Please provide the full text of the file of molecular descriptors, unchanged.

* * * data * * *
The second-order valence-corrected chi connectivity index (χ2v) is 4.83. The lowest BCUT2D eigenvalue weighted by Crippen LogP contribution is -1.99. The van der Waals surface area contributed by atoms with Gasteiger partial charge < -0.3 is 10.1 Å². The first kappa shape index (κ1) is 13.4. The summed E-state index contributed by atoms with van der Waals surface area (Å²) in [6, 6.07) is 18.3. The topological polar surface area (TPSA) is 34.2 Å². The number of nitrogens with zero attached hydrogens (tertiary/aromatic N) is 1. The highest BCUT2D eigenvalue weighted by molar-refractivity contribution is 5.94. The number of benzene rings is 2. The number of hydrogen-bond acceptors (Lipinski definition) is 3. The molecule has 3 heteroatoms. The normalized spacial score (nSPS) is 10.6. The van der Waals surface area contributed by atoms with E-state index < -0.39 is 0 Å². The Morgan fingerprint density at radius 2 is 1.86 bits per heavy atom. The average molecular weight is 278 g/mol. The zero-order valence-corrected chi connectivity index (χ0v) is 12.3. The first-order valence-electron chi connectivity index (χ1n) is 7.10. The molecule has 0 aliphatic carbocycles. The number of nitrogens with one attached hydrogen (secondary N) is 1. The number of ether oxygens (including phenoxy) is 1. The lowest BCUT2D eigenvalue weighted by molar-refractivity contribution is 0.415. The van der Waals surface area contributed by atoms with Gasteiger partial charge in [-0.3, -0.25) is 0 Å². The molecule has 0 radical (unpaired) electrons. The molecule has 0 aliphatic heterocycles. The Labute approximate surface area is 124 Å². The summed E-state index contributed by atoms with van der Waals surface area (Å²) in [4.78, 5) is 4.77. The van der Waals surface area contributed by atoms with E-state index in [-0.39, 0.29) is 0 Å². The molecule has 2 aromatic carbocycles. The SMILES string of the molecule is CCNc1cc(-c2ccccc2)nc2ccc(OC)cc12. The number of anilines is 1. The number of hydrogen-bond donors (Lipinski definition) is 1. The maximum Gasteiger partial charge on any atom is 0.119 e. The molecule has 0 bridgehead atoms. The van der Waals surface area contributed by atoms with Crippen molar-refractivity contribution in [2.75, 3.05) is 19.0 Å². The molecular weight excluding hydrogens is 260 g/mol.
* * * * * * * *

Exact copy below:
The second-order valence-corrected chi connectivity index (χ2v) is 4.83. The lowest BCUT2D eigenvalue weighted by Crippen LogP contribution is -1.99. The van der Waals surface area contributed by atoms with Gasteiger partial charge < -0.3 is 10.1 Å². The first kappa shape index (κ1) is 13.4. The summed E-state index contributed by atoms with van der Waals surface area (Å²) in [6, 6.07) is 18.3. The topological polar surface area (TPSA) is 34.2 Å². The number of nitrogens with zero attached hydrogens (tertiary/aromatic N) is 1. The highest BCUT2D eigenvalue weighted by molar-refractivity contribution is 5.94. The number of benzene rings is 2. The number of hydrogen-bond acceptors (Lipinski definition) is 3. The molecule has 3 heteroatoms. The normalized spacial score (nSPS) is 10.6. The van der Waals surface area contributed by atoms with E-state index < -0.39 is 0 Å². The Morgan fingerprint density at radius 2 is 1.86 bits per heavy atom. The average molecular weight is 278 g/mol. The zero-order valence-corrected chi connectivity index (χ0v) is 12.3. The first-order valence-electron chi connectivity index (χ1n) is 7.10. The molecule has 0 aliphatic carbocycles. The number of nitrogens with one attached hydrogen (secondary N) is 1. The number of ether oxygens (including phenoxy) is 1. The lowest BCUT2D eigenvalue weighted by molar-refractivity contribution is 0.415. The van der Waals surface area contributed by atoms with Gasteiger partial charge in [-0.3, -0.25) is 0 Å². The molecule has 0 radical (unpaired) electrons. The molecule has 0 aliphatic heterocycles. The Labute approximate surface area is 124 Å². The summed E-state index contributed by atoms with van der Waals surface area (Å²) in [4.78, 5) is 4.77. The van der Waals surface area contributed by atoms with E-state index in [-0.39, 0.29) is 0 Å². The molecule has 2 aromatic carbocycles. The SMILES string of the molecule is CCNc1cc(-c2ccccc2)nc2ccc(OC)cc12. The number of anilines is 1. The number of hydrogen-bond donors (Lipinski definition) is 1. The maximum Gasteiger partial charge on any atom is 0.119 e. The molecule has 0 bridgehead atoms. The van der Waals surface area contributed by atoms with Crippen molar-refractivity contribution in [2.75, 3.05) is 19.0 Å². The molecular weight excluding hydrogens is 260 g/mol.